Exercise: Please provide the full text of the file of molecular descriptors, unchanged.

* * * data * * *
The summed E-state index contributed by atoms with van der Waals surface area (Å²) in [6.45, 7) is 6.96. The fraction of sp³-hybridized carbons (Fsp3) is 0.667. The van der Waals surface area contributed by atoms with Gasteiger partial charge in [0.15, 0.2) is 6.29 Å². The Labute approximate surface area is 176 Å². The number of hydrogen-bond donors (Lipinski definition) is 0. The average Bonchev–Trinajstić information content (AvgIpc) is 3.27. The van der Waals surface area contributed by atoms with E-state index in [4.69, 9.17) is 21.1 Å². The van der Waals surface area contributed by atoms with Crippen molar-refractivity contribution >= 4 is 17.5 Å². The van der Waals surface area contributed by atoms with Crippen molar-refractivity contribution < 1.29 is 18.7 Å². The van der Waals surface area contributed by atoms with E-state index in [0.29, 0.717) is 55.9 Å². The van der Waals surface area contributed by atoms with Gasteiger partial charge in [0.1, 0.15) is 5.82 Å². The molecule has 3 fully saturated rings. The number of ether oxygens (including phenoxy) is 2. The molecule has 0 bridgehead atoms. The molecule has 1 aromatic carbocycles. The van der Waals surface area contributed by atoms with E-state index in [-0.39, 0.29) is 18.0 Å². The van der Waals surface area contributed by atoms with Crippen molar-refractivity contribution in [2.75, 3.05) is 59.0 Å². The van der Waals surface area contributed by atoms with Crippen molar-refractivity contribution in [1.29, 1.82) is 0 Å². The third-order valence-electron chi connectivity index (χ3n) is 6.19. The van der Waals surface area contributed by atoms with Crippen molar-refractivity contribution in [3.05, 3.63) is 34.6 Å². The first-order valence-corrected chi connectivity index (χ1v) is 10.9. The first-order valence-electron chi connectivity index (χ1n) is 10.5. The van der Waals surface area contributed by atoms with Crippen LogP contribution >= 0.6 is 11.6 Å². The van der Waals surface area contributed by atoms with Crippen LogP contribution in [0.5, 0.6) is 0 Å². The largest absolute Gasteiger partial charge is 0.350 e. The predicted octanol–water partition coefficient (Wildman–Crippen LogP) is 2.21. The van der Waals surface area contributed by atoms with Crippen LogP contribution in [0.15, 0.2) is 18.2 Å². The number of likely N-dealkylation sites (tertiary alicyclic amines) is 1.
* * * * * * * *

The summed E-state index contributed by atoms with van der Waals surface area (Å²) in [6.45, 7) is 6.96. The fraction of sp³-hybridized carbons (Fsp3) is 0.667. The van der Waals surface area contributed by atoms with Gasteiger partial charge in [0.15, 0.2) is 6.29 Å². The Labute approximate surface area is 176 Å². The number of hydrogen-bond donors (Lipinski definition) is 0. The average Bonchev–Trinajstić information content (AvgIpc) is 3.27. The van der Waals surface area contributed by atoms with E-state index in [4.69, 9.17) is 21.1 Å². The van der Waals surface area contributed by atoms with Crippen molar-refractivity contribution >= 4 is 17.5 Å². The van der Waals surface area contributed by atoms with Crippen molar-refractivity contribution < 1.29 is 18.7 Å². The van der Waals surface area contributed by atoms with E-state index in [0.29, 0.717) is 55.9 Å². The van der Waals surface area contributed by atoms with Gasteiger partial charge in [0.1, 0.15) is 5.82 Å². The molecule has 3 fully saturated rings. The number of ether oxygens (including phenoxy) is 2. The molecule has 0 bridgehead atoms. The molecule has 1 aromatic carbocycles. The van der Waals surface area contributed by atoms with E-state index in [-0.39, 0.29) is 18.0 Å². The van der Waals surface area contributed by atoms with Crippen molar-refractivity contribution in [2.75, 3.05) is 59.0 Å². The van der Waals surface area contributed by atoms with Crippen molar-refractivity contribution in [1.29, 1.82) is 0 Å². The third-order valence-electron chi connectivity index (χ3n) is 6.19. The van der Waals surface area contributed by atoms with Crippen molar-refractivity contribution in [3.05, 3.63) is 34.6 Å². The first-order valence-corrected chi connectivity index (χ1v) is 10.9. The first-order valence-electron chi connectivity index (χ1n) is 10.5. The van der Waals surface area contributed by atoms with Crippen LogP contribution >= 0.6 is 11.6 Å². The van der Waals surface area contributed by atoms with Crippen LogP contribution in [0.5, 0.6) is 0 Å². The largest absolute Gasteiger partial charge is 0.350 e. The predicted octanol–water partition coefficient (Wildman–Crippen LogP) is 2.21. The van der Waals surface area contributed by atoms with Crippen LogP contribution in [0.15, 0.2) is 18.2 Å². The number of likely N-dealkylation sites (tertiary alicyclic amines) is 1.